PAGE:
What studio goodies did you use to make the Jack EP?

I use Cubase 7 as my main DAW. Then I rewire Reason and Ableton through it and basically use them as samplers, which I go out into hardware then back in to Cubase. I love the NNXT in Reason and the ease of audio stretching and manipulating in Ableton. I use an Empirical Labs Fatso on my beats bus and this is key to the Breach sound. It’s an amazing compressor and saturator. For the vocal, I recorded it through my Neumann U47 into a Neve 1073 into a Steven Slate Dragon, then into an LA2A. I actually had a stereo LA2A custom-built, which you can go into and out of twice so you get the extra cream on top! The vocal then went through numerous plugins to get it sounding like that. The cow sound in the tune is just one of my vocals pitched and stretched. I tend to record a lot of vocals, then make sounds or instruments out of them using the NNXT in Reason. I also used a Juno 60, Arp quartet for strings and Korg Mono/Poly for some white noise. The bass on both the tunes was made with Rob Papen SubBoomBass. That’s pretty much it… Oh, no, hang on! The beats I made on Battery! I use this to make most of my beats. I think that’s it now!

Switching gears a little bit. Your Breach moniker is getting a lot of action this year. Do you have anything in the works as Ben Westbeech?

There’s a Westbeech album in the making, but at the moment I am concentrating more on the Breach project. It’s a lot to take on with my own music making and DJing and running a label! I just love music so much, I want to do all I can in as many different areas as possible. It’s just a question of managing my time properly. I am doing some features at the moment though.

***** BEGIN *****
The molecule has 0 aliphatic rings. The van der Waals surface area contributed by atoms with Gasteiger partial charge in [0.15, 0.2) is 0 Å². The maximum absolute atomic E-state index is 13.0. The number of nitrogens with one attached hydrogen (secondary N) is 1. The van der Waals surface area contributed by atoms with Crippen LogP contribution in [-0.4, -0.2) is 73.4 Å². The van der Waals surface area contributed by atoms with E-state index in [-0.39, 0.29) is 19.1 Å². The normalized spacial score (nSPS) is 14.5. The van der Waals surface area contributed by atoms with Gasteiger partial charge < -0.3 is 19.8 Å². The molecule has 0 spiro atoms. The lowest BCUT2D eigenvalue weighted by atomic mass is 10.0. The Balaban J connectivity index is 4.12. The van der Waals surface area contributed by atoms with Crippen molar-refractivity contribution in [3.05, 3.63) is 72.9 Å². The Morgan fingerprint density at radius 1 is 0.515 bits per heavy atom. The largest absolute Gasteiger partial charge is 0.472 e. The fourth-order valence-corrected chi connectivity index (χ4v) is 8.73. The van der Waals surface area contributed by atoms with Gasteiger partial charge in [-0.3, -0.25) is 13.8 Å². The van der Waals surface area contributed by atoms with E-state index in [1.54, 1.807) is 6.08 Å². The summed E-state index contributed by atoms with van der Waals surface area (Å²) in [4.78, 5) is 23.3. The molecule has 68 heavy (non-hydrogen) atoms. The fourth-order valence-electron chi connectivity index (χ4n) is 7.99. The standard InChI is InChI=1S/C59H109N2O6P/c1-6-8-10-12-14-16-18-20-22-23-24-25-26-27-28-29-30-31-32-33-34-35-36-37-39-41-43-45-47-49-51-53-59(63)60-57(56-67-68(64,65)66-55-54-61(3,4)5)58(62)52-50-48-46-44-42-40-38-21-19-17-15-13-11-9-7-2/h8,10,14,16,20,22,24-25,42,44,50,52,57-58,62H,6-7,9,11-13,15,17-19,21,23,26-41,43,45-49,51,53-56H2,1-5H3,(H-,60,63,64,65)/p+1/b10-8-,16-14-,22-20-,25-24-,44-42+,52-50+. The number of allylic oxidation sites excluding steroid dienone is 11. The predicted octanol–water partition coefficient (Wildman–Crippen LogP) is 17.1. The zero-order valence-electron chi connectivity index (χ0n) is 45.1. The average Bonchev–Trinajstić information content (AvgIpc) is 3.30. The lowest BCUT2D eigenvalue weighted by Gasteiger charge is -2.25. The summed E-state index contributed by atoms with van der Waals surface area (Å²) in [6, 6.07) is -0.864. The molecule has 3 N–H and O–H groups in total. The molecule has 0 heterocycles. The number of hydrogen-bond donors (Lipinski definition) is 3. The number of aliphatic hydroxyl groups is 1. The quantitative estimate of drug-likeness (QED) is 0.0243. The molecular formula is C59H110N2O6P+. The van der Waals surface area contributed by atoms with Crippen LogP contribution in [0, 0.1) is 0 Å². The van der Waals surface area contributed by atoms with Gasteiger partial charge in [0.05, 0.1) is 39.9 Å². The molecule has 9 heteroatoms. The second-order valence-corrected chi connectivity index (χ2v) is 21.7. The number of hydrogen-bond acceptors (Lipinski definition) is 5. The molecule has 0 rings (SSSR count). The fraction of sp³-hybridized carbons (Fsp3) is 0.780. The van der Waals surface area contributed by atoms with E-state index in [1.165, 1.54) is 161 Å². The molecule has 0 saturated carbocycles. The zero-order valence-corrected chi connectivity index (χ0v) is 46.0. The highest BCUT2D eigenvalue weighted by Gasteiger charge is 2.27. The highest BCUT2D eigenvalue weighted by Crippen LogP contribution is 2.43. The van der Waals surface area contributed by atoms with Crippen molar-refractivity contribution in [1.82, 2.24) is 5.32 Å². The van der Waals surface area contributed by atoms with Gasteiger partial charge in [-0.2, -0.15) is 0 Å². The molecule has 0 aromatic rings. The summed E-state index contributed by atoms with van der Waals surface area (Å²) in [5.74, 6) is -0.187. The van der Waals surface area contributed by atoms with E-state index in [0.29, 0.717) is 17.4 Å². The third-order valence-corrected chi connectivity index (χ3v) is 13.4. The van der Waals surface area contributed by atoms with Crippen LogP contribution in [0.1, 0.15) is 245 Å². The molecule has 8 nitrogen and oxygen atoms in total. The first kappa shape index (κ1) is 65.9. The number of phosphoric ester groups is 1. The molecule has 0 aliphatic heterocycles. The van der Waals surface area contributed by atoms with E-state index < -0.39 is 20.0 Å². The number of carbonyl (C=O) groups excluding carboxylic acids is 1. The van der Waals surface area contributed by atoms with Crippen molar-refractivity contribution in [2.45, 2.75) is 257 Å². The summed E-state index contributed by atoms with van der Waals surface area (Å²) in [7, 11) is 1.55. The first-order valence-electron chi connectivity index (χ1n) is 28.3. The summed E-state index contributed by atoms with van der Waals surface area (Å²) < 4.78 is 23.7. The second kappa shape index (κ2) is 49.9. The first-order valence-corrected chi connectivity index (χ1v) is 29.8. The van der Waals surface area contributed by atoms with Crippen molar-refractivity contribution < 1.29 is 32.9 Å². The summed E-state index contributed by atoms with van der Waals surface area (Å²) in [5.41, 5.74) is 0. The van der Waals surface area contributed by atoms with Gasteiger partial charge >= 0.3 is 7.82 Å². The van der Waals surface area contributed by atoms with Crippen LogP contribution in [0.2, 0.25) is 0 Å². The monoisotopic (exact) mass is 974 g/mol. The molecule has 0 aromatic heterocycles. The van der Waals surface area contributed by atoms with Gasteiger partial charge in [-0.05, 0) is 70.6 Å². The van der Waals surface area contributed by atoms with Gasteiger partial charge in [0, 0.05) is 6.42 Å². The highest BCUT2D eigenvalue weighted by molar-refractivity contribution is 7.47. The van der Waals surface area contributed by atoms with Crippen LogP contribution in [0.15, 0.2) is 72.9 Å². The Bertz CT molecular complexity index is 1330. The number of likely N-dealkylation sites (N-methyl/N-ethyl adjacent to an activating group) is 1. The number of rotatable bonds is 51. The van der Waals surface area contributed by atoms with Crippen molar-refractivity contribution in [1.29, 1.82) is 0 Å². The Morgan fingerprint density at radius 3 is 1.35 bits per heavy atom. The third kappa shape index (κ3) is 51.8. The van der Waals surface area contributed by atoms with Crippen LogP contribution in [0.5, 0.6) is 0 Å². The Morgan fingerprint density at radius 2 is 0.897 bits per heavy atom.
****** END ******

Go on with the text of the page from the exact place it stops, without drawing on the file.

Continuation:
You have a very extensive musical background. How has being a trained cellist, vocalist, and pianist affected your production?

It’s been interesting. I play cello and was a chorister, and until I was 18, was in orchestras and choirs and played in some of the most amazing spaces in the world, like the Royal Albert Hall, King’s College Cambridge, and The Berlin Symphonia. All the while I started DJing when I was 12. So I’ve always had this massive spectrum of sounds that I am into and perform. It has taught me loads about arrangement and timbre and to be free.

Do you think your knowledge of music theory gives you an advantage?

In some ways, yes, but in other ways not. I kind of had to de-learn a lot of stuff, as being too musical is a disadvantage, too. With underground music, I think there is that naivety that really comes through, so to get back to that, you have to stop yourself from being too melodic. It’s a funny one. But I’ve learned so much from people with no musical theory at all. My theory ain’t that great anyhow! I just think you learn a lot form other people.

2012 saw the launch of your Naked Naked label and you’ve recently thrown a few label parties back home. Although we got a single from you and Dark Sky earlier in this year, I was wondering if you had any plans or releases for the imprint for the rest of 2013?

Yes, the next release is from Dusky and is called the Vanishing Point EP, which drops in June. I am super-excited about this and have been caning it in my sets. Great tunes from them. It comes on 180-gram hand-stamped vinyl and also digital.